Elise Schultheis | The Wageneers
Elise Schultheis and her partner, Jeremy, are overlanding to the end of the earth: San Francisco, California to Tierra Del Fuego, Argentina. They’re traveling in a 1991 Geländewagen (German for “off-road car”) they call Glenda. Since hitting the road Elise and Jeremy have begun documenting their journey as The Wageneers.
We talked to Elise about how her past influenced her decision to hit the road (her mother was one of the first female Asian-American Park Rangers) and we learned a little about her work with South American start-ups and life on the road so far. Interview below!
How did your journey to the end of the earth come to be?
It started with a giant map on our wall and sticky notes marking the places we’ve been dreaming about. My partner, Jeremy, and I knew that our big adventure would mean quitting our jobs and leaving behind our lives in the US. We were both itching to spend an extended period of time outdoors. My vision was to spend our time climbing and trekking in Patagonia, and he wanted to travel from Alaska to Argentina in six months.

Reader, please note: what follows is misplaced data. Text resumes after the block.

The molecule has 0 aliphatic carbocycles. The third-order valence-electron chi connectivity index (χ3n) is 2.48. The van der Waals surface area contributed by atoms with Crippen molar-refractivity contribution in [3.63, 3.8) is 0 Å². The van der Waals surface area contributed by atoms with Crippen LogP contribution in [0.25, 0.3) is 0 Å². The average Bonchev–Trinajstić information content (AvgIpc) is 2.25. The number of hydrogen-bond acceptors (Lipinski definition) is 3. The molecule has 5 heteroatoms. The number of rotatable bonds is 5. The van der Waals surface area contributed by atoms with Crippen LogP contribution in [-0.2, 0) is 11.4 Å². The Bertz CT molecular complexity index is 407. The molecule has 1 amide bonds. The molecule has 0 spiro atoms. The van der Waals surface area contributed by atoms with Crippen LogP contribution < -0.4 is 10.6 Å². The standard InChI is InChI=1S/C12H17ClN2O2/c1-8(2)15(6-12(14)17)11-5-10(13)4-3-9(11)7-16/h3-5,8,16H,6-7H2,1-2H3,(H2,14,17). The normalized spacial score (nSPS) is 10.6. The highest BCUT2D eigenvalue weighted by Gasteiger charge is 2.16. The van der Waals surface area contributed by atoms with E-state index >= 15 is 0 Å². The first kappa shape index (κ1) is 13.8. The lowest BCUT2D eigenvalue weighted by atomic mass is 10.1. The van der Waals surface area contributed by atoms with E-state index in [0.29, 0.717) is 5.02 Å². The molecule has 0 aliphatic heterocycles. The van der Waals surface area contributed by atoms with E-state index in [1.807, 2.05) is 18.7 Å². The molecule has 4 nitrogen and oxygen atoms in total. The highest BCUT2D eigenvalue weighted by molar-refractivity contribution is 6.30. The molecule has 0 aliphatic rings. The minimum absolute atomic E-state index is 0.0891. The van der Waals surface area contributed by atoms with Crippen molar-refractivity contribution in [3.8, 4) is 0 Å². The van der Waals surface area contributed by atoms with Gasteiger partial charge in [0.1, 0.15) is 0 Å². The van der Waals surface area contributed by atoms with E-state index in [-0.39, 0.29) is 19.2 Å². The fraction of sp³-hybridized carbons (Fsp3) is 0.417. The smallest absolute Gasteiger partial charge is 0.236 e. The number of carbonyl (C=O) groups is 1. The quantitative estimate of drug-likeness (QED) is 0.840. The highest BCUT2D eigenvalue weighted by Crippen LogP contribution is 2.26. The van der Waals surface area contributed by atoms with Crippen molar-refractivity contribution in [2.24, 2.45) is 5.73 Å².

Our compromise was to start in the American West, then ship our car to Colombia and continue our journey south to Tierra del Fuego. We chose to travel overland for the flexibility to explore at our own pace and go to more remote places. After months of planning and saving, we set off in late October and have been working our way south.
You chose a ’91 G Wagen over a van or camper style vehicle. What do you like about it so far? Dislike?
We had one rule when choosing our vehicle: no sinks. We wanted our trip to feel more like camping and less like RVing. Our setup is simple, with just the essentials and a defined nook for everything. I love the simplicity of it. Otto’s 549,000 mile 26-year journey was also a big inspiration for our vehicle choice. Dislikes? As an older car, Glenda, the name of our Geländewagen, can be a bit temperamental. She doesn’t like being too hot, too cold, or too heavy. Maybe we should have named her Goldilocks.